The annual discounting has become a major event for legitimate businesses and it now appears to have filtered down to the online underworld.
“We’ve seen the same strategies that online retailers and physical retailers use, being used in these criminal markets,” said James Chappell, co-founder of online security firm Digital Shadows.
“We see them used either to provide discounts, ‘stack ’em high and sell ’em cheap’ type strategies, and we’ve seen the same with discount codes, introductions, building up excitement before the event, adverts that entice and enthuse.”
UK criminals make more from selling drugs online than anywhere else in Europe, according to a report this week from the European Monitoring Centre for Drugs and Drug Addiction.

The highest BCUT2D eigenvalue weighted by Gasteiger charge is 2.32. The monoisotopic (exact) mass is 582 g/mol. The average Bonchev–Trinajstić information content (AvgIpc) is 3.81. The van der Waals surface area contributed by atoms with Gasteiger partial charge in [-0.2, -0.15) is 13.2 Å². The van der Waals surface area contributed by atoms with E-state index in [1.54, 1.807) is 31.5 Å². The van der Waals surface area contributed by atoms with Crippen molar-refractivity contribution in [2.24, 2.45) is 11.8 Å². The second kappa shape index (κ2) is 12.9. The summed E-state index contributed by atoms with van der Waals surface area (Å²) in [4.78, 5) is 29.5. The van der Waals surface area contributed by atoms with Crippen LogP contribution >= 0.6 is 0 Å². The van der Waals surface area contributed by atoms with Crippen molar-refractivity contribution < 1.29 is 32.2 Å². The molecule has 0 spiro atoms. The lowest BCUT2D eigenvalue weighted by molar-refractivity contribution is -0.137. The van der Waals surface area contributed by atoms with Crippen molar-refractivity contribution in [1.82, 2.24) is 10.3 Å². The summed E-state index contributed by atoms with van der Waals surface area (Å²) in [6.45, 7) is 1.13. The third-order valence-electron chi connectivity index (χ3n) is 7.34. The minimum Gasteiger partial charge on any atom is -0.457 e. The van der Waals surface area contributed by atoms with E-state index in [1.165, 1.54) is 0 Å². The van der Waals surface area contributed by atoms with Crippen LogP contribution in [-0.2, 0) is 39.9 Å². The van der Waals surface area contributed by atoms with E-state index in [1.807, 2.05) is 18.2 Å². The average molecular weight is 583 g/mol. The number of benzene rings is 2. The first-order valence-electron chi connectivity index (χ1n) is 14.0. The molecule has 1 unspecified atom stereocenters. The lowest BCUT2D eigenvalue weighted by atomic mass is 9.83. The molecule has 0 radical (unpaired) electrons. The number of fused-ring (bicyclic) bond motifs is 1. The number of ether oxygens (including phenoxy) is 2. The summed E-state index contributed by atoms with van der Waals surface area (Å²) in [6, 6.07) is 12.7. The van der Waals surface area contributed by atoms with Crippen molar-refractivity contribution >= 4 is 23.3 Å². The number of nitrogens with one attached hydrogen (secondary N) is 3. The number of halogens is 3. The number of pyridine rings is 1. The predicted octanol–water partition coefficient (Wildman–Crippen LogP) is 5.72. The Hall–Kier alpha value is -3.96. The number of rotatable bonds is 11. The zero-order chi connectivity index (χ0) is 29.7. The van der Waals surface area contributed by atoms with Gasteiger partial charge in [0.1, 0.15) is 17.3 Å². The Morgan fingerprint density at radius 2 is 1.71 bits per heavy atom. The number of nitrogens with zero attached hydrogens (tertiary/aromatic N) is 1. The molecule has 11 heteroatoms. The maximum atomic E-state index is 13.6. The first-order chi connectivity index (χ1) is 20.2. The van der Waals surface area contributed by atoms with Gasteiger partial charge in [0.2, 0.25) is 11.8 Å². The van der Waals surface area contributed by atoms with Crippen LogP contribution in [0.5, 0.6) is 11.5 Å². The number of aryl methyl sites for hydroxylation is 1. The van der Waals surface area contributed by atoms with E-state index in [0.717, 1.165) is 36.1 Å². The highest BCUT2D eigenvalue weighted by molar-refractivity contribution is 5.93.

It said there were £24m of sales in 2017/18.
Sky News also reported on how social media platforms such as Facebook, Instagram and Snapchat are increasingly being used to sell illegal drugs.
Last month, the National Crime Agency’s director of investigations Nikki Holland also said she would like to invest more in fighting illegal activity on the dark web.
The dark web is accessed using special browsers and offers a high degree of anonymity.
It has gained a notorious reputation for its association with criminality – including paedophilia, weapons sales and stolen data – but it also hosts harmless, legal content.
Back in the legal world of Black Friday deals, consumer groups warned this week that many of the offers are not as good as they seem and are cheaper at other times of the year.